Chalky Mount Village
John Springer: The Chalky Mount Man with the Potter’s Patter
Watch the Video!
See John create a bowl on a foot-driven wheel out of clay dug from Chalky Mount village.
Better still, visit his shop, meet the man and witness the magic in person.
“His manner is gentle, his words are wise. John is proud of his heritage and the village where pottery is made to this day.”
The pottery is hand-made – not like other pottery on the island – and is good quality, transportable and very reasonably priced. The village is also well worth seeing.
Spectacular views from Chalky Mount
The views are spectacular and there are a few rum shops where you can have a cold drink and meet the locals. And there are some pretty gardens that the residents would be delighted to show you around.
Why not make a day of it? The journey is an adventure too. You can drive if you’ve got a car (see map below) or catch a (blue) transport board bus. The number 5C bus from Bridgetown’s Fairchild Street terminal will get you straight there.
Go on, give it a go. Take home a piece of Barbados turned into a work of art. A real souvenir of your stay in Barbados. To get there, use the map below…
Chalky Mount, Barbados
The Potter’s Patter…
For 250 years, the isolated hamlet of Chalky Mount supplied Barbados with all its pottery. John Springer is the fifth generation of his family to make a living from the clay on which the village stands.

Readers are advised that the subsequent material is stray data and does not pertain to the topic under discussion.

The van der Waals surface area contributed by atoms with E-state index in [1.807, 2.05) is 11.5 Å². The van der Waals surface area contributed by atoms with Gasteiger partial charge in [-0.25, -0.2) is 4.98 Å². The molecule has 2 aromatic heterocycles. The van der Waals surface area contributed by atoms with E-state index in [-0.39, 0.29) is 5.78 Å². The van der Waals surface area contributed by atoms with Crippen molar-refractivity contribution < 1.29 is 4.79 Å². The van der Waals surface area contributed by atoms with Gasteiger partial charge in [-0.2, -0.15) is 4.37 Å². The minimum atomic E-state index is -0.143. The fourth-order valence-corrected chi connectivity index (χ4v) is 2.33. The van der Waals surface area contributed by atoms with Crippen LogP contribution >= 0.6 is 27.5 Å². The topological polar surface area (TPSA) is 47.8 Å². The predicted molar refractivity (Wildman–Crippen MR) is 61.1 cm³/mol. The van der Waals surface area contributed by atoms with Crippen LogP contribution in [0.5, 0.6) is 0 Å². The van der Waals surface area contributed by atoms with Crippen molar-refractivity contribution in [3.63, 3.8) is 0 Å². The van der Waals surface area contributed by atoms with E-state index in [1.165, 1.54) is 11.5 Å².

John demonstrates his art for visitors to his small workshop. His manner is gentle, his words are wise. He has the true potter’s patter. He is proud of his heritage and the village where pottery is made to this day.
A piece of Barbados into a work of art
“When I’m not working pottery, I’m teaching it, he said. “We used to supply the whole island and I’ve been doing this for 40 years, ever since I left high school.”
The clay comes from just down the road, dug out of the earth around the village of Chalky Mount. “It’s a piece of Barbados made into a work of art,” said John.
Working with clay connects the potter with the past. John’s family has been making pots at Chalky Mount for hundreds of years. Pottery is timeless and very human – whether it’s a 21st century soup bowl or pre-historic man baking clay by a bonfire.